The global financial crisis has reinforced the importance of ensuring that directors have sufficient knowledge and experience to discharge their duties effectively.

The purpose of this article is not to attempt to discuss in detail the duties of directors, but rather to highlight some of the issues that directors may face in times of financial crisis. In order to demonstrate the importance of ensuring that directors are appropriately qualified and experienced, this article is written with alternative investment funds in mind, where the risks to directors are perhaps more acute given the complexity of some of the investment strategies employed and the frequent use of leverage to enhance returns.

It is vitally important that all potential directors clearly understand their duties and responsibilities before accepting an appointment. In addition, directors must be certain that they will be able to devote sufficient time to the role, in order to actually discharge these duties and responsibilities effectively. This is especially important in times of financial distress when the nature of such duties shifts as the fund's financial condition deteriorates.

Directors Duties in a Nutshell

Broadly, the duties and responsibilities of directors of a Jersey company are governed by the Companies (Jersey) Law 1991, as amended (the "Companies Law") and the general common law.

The Companies Law enshrines in statute the general duties of a director to act honestly, in good faith, with due care, diligence and skill, in the best interests of the company. In addition, as a matter of common law, directors owe fiduciary duties to act in good faith, to exercise powers for a proper purpose, to avoid conflicts of duty and interest and to account for profits.

When a company is solvent, the directors owe legal and fiduciary duties to the company and its shareholders. When a company becomes, or may become, insolvent the position shifts and directors will also owe duties to creditors.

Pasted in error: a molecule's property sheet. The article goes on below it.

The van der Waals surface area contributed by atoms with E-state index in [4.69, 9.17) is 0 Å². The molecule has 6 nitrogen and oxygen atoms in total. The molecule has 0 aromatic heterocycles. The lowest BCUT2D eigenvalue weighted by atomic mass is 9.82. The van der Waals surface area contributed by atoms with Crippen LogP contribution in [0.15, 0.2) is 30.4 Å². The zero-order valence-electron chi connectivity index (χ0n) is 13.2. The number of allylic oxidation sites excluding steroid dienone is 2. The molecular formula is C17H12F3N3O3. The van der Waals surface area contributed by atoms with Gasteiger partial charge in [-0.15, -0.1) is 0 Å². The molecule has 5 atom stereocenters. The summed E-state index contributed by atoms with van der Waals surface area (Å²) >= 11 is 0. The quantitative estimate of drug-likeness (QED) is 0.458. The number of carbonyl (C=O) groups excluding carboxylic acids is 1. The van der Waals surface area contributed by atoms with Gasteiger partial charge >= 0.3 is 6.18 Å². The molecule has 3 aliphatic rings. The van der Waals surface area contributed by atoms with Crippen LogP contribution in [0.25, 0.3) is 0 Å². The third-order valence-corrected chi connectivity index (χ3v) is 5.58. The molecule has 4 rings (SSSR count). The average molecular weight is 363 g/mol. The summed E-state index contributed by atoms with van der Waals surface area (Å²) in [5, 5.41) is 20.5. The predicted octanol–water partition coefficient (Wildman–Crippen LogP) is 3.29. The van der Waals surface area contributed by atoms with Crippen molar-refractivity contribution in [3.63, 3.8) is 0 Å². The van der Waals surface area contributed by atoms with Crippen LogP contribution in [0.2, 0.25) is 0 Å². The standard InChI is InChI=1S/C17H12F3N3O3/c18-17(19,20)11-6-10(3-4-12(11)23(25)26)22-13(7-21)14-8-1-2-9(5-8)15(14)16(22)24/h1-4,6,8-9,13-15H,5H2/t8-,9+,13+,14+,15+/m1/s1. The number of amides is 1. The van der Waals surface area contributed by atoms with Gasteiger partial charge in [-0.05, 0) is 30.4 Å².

Accordingly, it is extremely important that directors take steps to understand and monitor the financial position of the company on an ongoing basis and start contingency planning at the first sign of potential financial difficulties.

In this regard, corporate governance is vital. In particular, directors should ensure that they obtain, review and understand sufficient information for them to be able to make informed decisions and that they document and keep accurate records of the steps taken in reaching such decisions.

The personal risks to directors of getting the financial analysis wrong are significant. For example, the Companies Law creates civil liability for wrongful trading where the court may order that directors become personally liable for the liabilities of an insolvent company. Furthermore, the Companies Law also creates an offence of fraudulent trading.

Experience is Key

In times of financial distress, the chances of litigation and other claims against the company and the directors increase. Therefore, it is likely that directors may be forced to make difficult decisions quickly, under pressure and in difficult circumstances.

In such a scenario, the first instincts of a director (particularly a non-executive) may be to seek to resign and walk away. However, it is precisely in such times of difficulty when the need for experience and guidance is most required. Directors considering this course of action must take care as if any such resignation would adversely affect the company there is a risk of a claim that the resignation itself may be a breach of the director's fiduciary duties.

Quality Not Quantity

Leaving aside the changing regulatory landscape and "onshore" tax issues, sophisticated investors are placing increased importance on the composition of the board of directors of corporate offshore funds from a governance and oversight perspective.

We are increasingly seeing a trend away from populating the "offshore" elements of boards purely with employees of local trust/administration companies (who, aside from often having inherent conflicts of interest may also be directors of numerous other funds). Instead, the focus is moving back towards the "old fashioned" approach of seeking to appoint a range of appropriately qualified directors with a spread of experience which is relevant to the strategy of the fund. Clearly, this tends to be more time consuming (and expensive) but it reflects the move away from the "cookie-cutter" approach to fund launches which has been prevalent (particularly in the hedge fund industry) over the last decade.

This re-balancing of priorities represents a clear opportunity for established and well regulated offshore jurisdictions, such as Jersey, to differentiate themselves once again from other offshore jurisdictions and to demonstrate their real value on the world stage.

This article first appeared in the winter 2009/10 issue of Appleby Jersey's Finance newsletter.

The content of this article is intended to provide a general guide to the subject matter. Specialist advice should be sought about your specific circumstances.